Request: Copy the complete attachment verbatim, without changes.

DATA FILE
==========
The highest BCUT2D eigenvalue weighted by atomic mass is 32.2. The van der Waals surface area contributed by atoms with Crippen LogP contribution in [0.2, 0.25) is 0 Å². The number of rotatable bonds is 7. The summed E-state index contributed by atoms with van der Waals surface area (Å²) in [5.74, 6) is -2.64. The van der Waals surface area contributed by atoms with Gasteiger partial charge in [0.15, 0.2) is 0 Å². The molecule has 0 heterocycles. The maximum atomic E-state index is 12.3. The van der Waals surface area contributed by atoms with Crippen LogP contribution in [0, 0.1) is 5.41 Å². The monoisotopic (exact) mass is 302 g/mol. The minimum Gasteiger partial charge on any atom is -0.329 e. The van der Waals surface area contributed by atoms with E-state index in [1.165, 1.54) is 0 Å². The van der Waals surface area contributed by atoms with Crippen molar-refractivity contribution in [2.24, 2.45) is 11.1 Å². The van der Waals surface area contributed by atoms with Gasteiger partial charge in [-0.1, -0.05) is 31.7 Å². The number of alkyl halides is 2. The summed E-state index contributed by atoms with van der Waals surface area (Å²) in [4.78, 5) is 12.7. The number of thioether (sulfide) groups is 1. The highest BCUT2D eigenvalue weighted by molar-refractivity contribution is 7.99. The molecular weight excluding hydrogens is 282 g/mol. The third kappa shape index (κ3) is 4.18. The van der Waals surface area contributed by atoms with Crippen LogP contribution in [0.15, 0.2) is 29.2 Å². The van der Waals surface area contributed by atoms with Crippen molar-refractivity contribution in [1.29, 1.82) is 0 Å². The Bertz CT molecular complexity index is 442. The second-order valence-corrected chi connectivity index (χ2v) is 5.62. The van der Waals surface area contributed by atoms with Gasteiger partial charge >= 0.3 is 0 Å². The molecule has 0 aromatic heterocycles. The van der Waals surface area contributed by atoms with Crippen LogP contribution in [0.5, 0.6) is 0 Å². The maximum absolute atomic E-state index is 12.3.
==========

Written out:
The highest BCUT2D eigenvalue weighted by atomic mass is 32.2. The van der Waals surface area contributed by atoms with Crippen LogP contribution in [0.2, 0.25) is 0 Å². The number of rotatable bonds is 7. The summed E-state index contributed by atoms with van der Waals surface area (Å²) in [5.74, 6) is -2.64. The van der Waals surface area contributed by atoms with Gasteiger partial charge in [0.15, 0.2) is 0 Å². The molecule has 0 heterocycles. The maximum atomic E-state index is 12.3. The van der Waals surface area contributed by atoms with Crippen LogP contribution in [0, 0.1) is 5.41 Å². The monoisotopic (exact) mass is 302 g/mol. The minimum Gasteiger partial charge on any atom is -0.329 e. The van der Waals surface area contributed by atoms with E-state index in [1.165, 1.54) is 0 Å². The van der Waals surface area contributed by atoms with Crippen molar-refractivity contribution in [2.24, 2.45) is 11.1 Å². The van der Waals surface area contributed by atoms with Gasteiger partial charge in [-0.1, -0.05) is 31.7 Å². The number of alkyl halides is 2. The summed E-state index contributed by atoms with van der Waals surface area (Å²) in [4.78, 5) is 12.7. The number of thioether (sulfide) groups is 1. The highest BCUT2D eigenvalue weighted by molar-refractivity contribution is 7.99. The molecular weight excluding hydrogens is 282 g/mol. The third kappa shape index (κ3) is 4.18. The van der Waals surface area contributed by atoms with Crippen LogP contribution in [0.15, 0.2) is 29.2 Å². The van der Waals surface area contributed by atoms with Crippen molar-refractivity contribution in [1.29, 1.82) is 0 Å². The Bertz CT molecular complexity index is 442. The second-order valence-corrected chi connectivity index (χ2v) is 5.62. The van der Waals surface area contributed by atoms with Gasteiger partial charge >= 0.3 is 0 Å². The molecule has 0 aromatic heterocycles. The van der Waals surface area contributed by atoms with Crippen LogP contribution in [0.5, 0.6) is 0 Å². The maximum absolute atomic E-state index is 12.3.